Also keep in mind that Big Law generally offers no 401(k) matching. It would have changed my financial picture significantly if my firm was matching even 5% of my salary but they didn’t.
I started biglaw with $250k in student loan debt. And to get the biglaw salary, I had to live in a HCOL area. I stayed in biglaw for about 8 years, paid off my student loans, purchased a house, and saved a ton. But I still left with only $500k net worth – a lot, but not nearly a $1M.
IME, I was a lot more financially conservative than most associates – I lived in an unhip neighborhood when renting to save money, only purchased dinner out once or trice a week (although I did purchase lunch many days and eat out more often on the firm), didn’t take fancy vacations, etc. Most associates I know who left biglaw after 4-5 years managed to pay off their student loans, but didn’t save much on top of that.
I was in biglaw 7 years, recently left for a small firm (~75% of biglaw salary). I am nowhere near OP’s level of net worth due to actually living in a HCOL (and formerly VHCOL) area, my husband and I combined starting with 250k in student loan debt, and substantial expenses for elder care and for a disabled sibling. I’d say our net worth is about 350k-400k now.
I’m 40 and don’t have this much money.
I’m confused by the $2100 monthly in the 401k comment? Isn’t the max for a 33 year old $19,000 in 2019? Divided by 12 months, that is $1583.33.
I think it includes her IRA…max between 401(k) and IRA is $25,000.
That makes sense and is probably the explanation, but that’s not the way it is written. I understand that Kat is constrained by the answers to the questions to a certain extent, but this post would have benefited from some higher level editing.
I have $2100 in my budget spreadsheet, and just confirmed that it’s in my work allocations as such… but you’re correct, that’s over the limit! Big mistake. I’m not sure how this happened as I used to exactly hit the limit by the end of the year (maybe my last raise messed it up?), but appreciate you pointing that out so I can update it now rather than running into trouble at year end.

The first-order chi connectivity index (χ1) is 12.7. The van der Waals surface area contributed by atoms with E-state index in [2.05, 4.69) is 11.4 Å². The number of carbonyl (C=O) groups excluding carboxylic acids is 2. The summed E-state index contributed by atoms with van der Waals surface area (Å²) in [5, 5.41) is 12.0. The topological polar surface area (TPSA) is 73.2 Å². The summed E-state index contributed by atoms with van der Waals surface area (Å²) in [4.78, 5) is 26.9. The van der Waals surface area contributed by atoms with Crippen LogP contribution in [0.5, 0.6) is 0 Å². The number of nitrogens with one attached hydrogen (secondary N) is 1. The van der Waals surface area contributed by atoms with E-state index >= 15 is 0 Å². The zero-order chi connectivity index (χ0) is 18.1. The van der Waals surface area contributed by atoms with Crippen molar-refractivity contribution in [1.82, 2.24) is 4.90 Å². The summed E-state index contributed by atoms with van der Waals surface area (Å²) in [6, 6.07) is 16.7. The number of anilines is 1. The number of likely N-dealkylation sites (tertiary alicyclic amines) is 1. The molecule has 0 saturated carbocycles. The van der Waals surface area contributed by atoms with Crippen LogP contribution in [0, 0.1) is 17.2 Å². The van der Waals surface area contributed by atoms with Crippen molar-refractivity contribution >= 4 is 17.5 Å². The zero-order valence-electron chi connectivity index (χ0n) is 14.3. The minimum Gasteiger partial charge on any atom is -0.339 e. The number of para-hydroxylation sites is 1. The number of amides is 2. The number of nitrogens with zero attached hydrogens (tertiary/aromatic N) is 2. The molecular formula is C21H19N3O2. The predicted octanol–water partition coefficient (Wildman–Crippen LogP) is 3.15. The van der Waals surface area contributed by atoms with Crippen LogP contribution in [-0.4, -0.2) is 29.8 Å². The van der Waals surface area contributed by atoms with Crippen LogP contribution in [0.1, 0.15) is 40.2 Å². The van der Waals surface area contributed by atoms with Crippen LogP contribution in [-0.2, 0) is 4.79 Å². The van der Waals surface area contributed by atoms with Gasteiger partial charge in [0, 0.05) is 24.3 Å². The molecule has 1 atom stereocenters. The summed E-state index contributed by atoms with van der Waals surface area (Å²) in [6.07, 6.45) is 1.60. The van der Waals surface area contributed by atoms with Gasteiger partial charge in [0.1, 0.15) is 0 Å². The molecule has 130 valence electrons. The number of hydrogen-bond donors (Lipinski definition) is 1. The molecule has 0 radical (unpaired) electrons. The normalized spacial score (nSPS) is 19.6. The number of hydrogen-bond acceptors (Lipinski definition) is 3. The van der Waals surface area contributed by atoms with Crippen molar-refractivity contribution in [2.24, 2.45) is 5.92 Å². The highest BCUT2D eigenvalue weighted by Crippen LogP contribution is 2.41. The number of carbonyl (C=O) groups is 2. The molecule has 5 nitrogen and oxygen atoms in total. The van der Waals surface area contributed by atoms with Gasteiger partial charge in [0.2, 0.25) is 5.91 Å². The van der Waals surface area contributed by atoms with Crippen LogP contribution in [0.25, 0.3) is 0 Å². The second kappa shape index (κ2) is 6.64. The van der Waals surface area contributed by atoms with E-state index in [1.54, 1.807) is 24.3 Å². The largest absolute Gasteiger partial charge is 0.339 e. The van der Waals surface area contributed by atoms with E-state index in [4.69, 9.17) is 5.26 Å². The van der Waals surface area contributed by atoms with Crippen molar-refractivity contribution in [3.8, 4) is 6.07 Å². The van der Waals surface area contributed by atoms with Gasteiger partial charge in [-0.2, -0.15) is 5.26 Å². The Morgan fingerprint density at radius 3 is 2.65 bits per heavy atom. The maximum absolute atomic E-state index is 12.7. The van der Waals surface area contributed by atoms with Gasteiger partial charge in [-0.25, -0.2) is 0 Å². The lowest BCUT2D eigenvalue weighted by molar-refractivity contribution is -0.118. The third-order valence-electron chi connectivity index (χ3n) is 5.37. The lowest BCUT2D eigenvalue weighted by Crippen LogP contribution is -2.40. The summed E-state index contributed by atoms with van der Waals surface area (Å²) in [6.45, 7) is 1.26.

Oh this can happen easily! If your payroll input the deduction as a percentage of salary, as your salary increases that percentage is off.
Most employers will stop you from going over. My husband has always had his as a percentage and hasn’t changed it through about 5 years of raises and promotions. Honesty, when he stops contributing in the fall, we enjoy the year end boost for holiday shopping and end of year charitable giving. And the sooner it goes in, the more it has time to earn interest!
The problem is that if I don’t contribute every paycheck, my employer stops matching, so I need to make sure it stretches the full year. I’m not sure if this is unique to my firm, but you may want to double check!
Thank you for sharing! This was inspiring. I would love to learn more about investing, specifically how to get started. Kat, thank you for this series!
The Good Wife
I don’t usually comment on posts, but I wanted to say to the OP: Great job! This is really inspiring stuff that takes alot of hard work, dedication and “staying the course”. I am really inspired by her story and the results she is getting – particularly the vacation home at 33 along with the investment outside of retirement accounts, etc.
I concur. Bravo! I’d love to hear more about your experience as a landlord. I too hate debt — to the point that I paid for my house in mostly cash. The thought of taking on another mortgage for rental income makes me feel uneasy. Shouldn’t I just pay off my current house more quickly? How many years of rental income would it take to equal the amount of money I’ll be paying on my current mortgage over the years? And if I have to take on a second mortgage to do it, combined with maintenance/hiring a handyman/anticipated tenant drama/depreciation, is a rental property worth it? OP, if you have any book/blog/article recommendations, I’d be grateful!
Sounds like rental property isn’t for you!
Nice job C! Thanks for sharing. It’s inspiring. I am curious as to where your rental and vacation properties are located at?
Great job prioritizing savings! Just wanted to chime in and recommend you ditch your financial adviser – that 1% fee is really going to cut into your profits over the years. You CAN learn everything you need to know about investing, and usually index funds beat actively managed funds!